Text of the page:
"With beautiful women like J-Lo & Kim K. getting the credit for your God-given big booty and the ever-stunning Angelina Jolie for your naturally big lips, some advertising campaigns prefer to put out a message that the naturally beautiful features of black women aren't fueling a multi-billion dollar beauty industry. Yet prototypes of our genetic body parts are being sold in record numbers! From the Brazilian butt lift to the island tan, the bee stung lip to injections at the cheek and hip, don’t believe the hype! Doll, since you're not getting credit where credit is due, remember that your features are valued and valuable! Like any designer knockoff, black beauty has often upstaged fashion’s status quo, created trends that ignite unexpected brands and inspiring iconic phrases, such as The Black Doll Affair and The Black Dolls!" - Dana "Mama Doll" Hill. Join the Black Doll Affair. Become a Black Doll. The Black Doll Affair, reminding black girls of their beauty since 2007.
Have you ever been told you're pretty to be so black?
Dana Hill is bold and “b’huetiful.” The striking model, publicist and philanthropist is the founder the Black Doll Affair, a philanthropic organization and self-esteem movement for black girls and women. In 2005, Hill had the chutzpah to post a self-image billboard at the corners of 52nd Street and Broadway in New York’s Times Square.
However, the “Got Spokesmodel?” campaign didn’t produce the desired effect. So in 2007, she applied her energy to establishing BDA as a solution to the infamous ugly doll test from the documentary A Girl Like Me where black children associated black dolls with being “bad” and “ugly” and made it clear that they preferred white dolls, which they deemed “pretty” and “good.”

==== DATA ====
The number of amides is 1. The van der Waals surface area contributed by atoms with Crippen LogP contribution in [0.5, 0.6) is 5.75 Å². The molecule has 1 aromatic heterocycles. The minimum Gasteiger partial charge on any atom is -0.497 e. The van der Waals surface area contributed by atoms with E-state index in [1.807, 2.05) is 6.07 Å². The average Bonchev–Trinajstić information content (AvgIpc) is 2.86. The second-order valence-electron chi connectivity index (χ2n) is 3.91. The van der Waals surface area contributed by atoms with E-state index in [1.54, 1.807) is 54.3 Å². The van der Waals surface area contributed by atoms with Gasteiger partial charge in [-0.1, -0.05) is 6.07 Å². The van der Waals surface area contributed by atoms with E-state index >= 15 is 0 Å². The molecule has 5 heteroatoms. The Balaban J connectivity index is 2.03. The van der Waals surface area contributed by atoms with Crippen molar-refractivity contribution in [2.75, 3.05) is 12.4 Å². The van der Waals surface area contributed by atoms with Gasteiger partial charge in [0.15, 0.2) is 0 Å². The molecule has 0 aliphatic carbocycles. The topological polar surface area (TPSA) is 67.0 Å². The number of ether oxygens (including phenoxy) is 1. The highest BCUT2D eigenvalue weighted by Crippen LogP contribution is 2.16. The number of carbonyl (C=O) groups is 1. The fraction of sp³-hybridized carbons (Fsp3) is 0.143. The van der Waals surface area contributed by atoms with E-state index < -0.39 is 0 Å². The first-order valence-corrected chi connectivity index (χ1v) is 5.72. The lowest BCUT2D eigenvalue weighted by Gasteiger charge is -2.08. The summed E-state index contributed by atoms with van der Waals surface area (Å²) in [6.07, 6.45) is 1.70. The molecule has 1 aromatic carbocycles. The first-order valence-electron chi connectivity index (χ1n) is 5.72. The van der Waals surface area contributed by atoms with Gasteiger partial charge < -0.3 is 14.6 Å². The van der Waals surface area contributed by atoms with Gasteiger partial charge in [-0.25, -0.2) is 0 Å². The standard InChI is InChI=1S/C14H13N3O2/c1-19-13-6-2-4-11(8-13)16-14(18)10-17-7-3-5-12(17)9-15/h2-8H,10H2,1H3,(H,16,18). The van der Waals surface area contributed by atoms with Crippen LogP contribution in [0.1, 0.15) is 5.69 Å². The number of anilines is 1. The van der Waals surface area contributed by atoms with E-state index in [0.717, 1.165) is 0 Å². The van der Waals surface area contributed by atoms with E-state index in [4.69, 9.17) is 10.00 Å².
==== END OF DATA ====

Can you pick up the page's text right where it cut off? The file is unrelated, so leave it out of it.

... “The Black Doll Affair is not about the color of your skin. It’s about loving the color of your skin, no matter what shade of black. It’s about self-esteem in hue. It’s about feeling good the way you were born – dark or light. It’s about girls and women conquering self-defeating, self-limiting thought patterns of ‘I’m not good enough because I was born a black girl. It’s about loving hue you are,” proclaims Hill. Now, how’s that for every person who had the audacity to tell you, “You’re so pretty to be so black?”
While the billboard didn’t make national headlines or go viral, Hill’s efforts (kickstarted the Black Doll Affair movement) haven’t gone unnoticed. Over the course of the past few years Oprah’s OWN Network, the Food Network, BET, TV One, VH1, Bravo, Essence magazine, the “Tom Joyner Morning Show,” Microsoft, Meetup Inc., Mattel and the Dove Campaign for Real Beauty have each given the movement a boost.
In 2009, supported by Georgia’s governor, Atlanta’s mayor, the Atlanta City Council, Georgia House of Representatives and the Georgia State Senate, BDA received a Proclamation for Black Doll Affair Day on Dec. 12. The Black Dolls accepted an invitation to Congressman John Lewis’ Washington, D.C. office and President Barack Obama’s White House. Recently, BDA received a Volunteer Service Award from the president.
On Saturday, May 5, 2012 at Macy’s at Lenox Square, BDA will host B’huetiful The Black Doll Affair Spring Fashion Show, which will be emceed by Nina Brown and Rashan Ali and choreographed by The Jeffrey Lubin Group.
“Macy’s and the Black Doll Affair share a couple of key interests — we are fashion and community oriented. We are pleased to partner with the BDA in this endeavor to showcase and celebrate [the] diversity of an important part of our customer base and the community,” said Bill Hawthorne, Macy’s senior vice president, Diversity Strategies and Legal Affairs.
This season’s honorees are WSB-TV news anchor Monica Pearson, Georgia state Senator Nan Orrock and this writer. –yvette caslin